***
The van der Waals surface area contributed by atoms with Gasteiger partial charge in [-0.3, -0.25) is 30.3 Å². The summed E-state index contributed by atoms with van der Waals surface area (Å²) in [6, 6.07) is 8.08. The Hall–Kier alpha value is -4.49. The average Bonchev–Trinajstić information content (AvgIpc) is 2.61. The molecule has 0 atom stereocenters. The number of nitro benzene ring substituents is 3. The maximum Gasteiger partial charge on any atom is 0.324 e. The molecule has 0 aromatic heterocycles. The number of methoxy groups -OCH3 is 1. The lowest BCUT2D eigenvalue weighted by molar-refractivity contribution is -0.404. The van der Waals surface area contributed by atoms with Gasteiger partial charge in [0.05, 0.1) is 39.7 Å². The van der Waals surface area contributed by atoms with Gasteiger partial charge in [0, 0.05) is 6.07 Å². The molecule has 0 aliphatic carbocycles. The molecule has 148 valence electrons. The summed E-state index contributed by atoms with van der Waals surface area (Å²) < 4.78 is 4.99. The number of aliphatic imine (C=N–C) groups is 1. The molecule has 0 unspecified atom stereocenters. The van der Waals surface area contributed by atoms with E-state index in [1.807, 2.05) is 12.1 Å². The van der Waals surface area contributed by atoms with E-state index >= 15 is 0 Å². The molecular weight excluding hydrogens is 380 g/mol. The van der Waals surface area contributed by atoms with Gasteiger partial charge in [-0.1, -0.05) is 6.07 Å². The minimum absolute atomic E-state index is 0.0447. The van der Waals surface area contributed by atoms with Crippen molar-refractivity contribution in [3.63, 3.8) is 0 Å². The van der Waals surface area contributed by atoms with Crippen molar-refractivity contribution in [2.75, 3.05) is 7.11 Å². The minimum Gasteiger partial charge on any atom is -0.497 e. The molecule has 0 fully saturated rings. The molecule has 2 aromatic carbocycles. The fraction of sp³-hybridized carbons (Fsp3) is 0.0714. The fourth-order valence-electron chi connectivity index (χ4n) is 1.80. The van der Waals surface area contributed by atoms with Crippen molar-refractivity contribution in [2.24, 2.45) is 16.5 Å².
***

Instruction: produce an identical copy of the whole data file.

The van der Waals surface area contributed by atoms with Gasteiger partial charge in [-0.3, -0.25) is 30.3 Å². The summed E-state index contributed by atoms with van der Waals surface area (Å²) in [6, 6.07) is 8.08. The Hall–Kier alpha value is -4.49. The average Bonchev–Trinajstić information content (AvgIpc) is 2.61. The molecule has 0 atom stereocenters. The number of nitro benzene ring substituents is 3. The maximum Gasteiger partial charge on any atom is 0.324 e. The molecule has 0 aromatic heterocycles. The number of methoxy groups -OCH3 is 1. The lowest BCUT2D eigenvalue weighted by molar-refractivity contribution is -0.404. The van der Waals surface area contributed by atoms with Gasteiger partial charge in [0.05, 0.1) is 39.7 Å². The van der Waals surface area contributed by atoms with Gasteiger partial charge in [0, 0.05) is 6.07 Å². The molecule has 0 aliphatic carbocycles. The molecule has 148 valence electrons. The summed E-state index contributed by atoms with van der Waals surface area (Å²) < 4.78 is 4.99. The number of aliphatic imine (C=N–C) groups is 1. The molecule has 0 unspecified atom stereocenters. The van der Waals surface area contributed by atoms with E-state index in [1.807, 2.05) is 12.1 Å². The van der Waals surface area contributed by atoms with E-state index >= 15 is 0 Å². The molecular weight excluding hydrogens is 380 g/mol. The van der Waals surface area contributed by atoms with Gasteiger partial charge in [-0.1, -0.05) is 6.07 Å². The minimum absolute atomic E-state index is 0.0447. The van der Waals surface area contributed by atoms with Crippen molar-refractivity contribution in [3.63, 3.8) is 0 Å². The van der Waals surface area contributed by atoms with Crippen molar-refractivity contribution in [2.75, 3.05) is 7.11 Å². The minimum Gasteiger partial charge on any atom is -0.497 e. The molecule has 0 fully saturated rings. The molecule has 2 aromatic carbocycles. The fraction of sp³-hybridized carbons (Fsp3) is 0.0714. The fourth-order valence-electron chi connectivity index (χ4n) is 1.80. The van der Waals surface area contributed by atoms with Crippen molar-refractivity contribution in [2.24, 2.45) is 16.5 Å².